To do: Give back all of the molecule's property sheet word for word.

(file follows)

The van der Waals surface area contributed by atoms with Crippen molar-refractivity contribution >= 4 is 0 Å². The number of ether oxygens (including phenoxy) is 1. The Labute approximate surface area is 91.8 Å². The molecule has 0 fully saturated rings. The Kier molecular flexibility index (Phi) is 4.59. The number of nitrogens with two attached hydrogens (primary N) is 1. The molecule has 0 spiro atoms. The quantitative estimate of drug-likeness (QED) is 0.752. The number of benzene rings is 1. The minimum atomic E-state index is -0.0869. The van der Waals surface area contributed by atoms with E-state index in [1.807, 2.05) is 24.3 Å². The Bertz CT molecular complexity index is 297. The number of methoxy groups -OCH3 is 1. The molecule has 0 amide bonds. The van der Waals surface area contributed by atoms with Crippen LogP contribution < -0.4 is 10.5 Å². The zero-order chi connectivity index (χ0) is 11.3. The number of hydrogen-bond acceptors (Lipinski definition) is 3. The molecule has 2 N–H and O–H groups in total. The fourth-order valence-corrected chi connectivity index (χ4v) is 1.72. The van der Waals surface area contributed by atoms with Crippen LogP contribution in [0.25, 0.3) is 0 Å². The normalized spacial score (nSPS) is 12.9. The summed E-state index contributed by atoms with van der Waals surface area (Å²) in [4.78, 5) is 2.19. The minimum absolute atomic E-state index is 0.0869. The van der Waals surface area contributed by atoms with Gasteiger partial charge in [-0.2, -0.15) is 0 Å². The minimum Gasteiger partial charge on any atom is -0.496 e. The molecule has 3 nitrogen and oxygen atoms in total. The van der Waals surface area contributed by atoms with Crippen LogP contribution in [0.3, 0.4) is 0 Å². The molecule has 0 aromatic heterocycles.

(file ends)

The van der Waals surface area contributed by atoms with Crippen molar-refractivity contribution >= 4 is 0 Å². The number of ether oxygens (including phenoxy) is 1. The Labute approximate surface area is 91.8 Å². The molecule has 0 fully saturated rings. The Kier molecular flexibility index (Phi) is 4.59. The number of nitrogens with two attached hydrogens (primary N) is 1. The molecule has 0 spiro atoms. The quantitative estimate of drug-likeness (QED) is 0.752. The number of benzene rings is 1. The minimum atomic E-state index is -0.0869. The van der Waals surface area contributed by atoms with E-state index in [1.807, 2.05) is 24.3 Å². The Bertz CT molecular complexity index is 297. The number of methoxy groups -OCH3 is 1. The molecule has 0 amide bonds. The van der Waals surface area contributed by atoms with Crippen LogP contribution < -0.4 is 10.5 Å². The zero-order chi connectivity index (χ0) is 11.3. The number of hydrogen-bond acceptors (Lipinski definition) is 3. The molecule has 2 N–H and O–H groups in total. The fourth-order valence-corrected chi connectivity index (χ4v) is 1.72. The van der Waals surface area contributed by atoms with Crippen LogP contribution in [0.25, 0.3) is 0 Å². The normalized spacial score (nSPS) is 12.9. The summed E-state index contributed by atoms with van der Waals surface area (Å²) in [4.78, 5) is 2.19. The minimum absolute atomic E-state index is 0.0869. The van der Waals surface area contributed by atoms with Gasteiger partial charge in [-0.2, -0.15) is 0 Å². The minimum Gasteiger partial charge on any atom is -0.496 e. The molecule has 3 nitrogen and oxygen atoms in total. The van der Waals surface area contributed by atoms with Crippen LogP contribution in [0.3, 0.4) is 0 Å². The molecule has 0 aromatic heterocycles.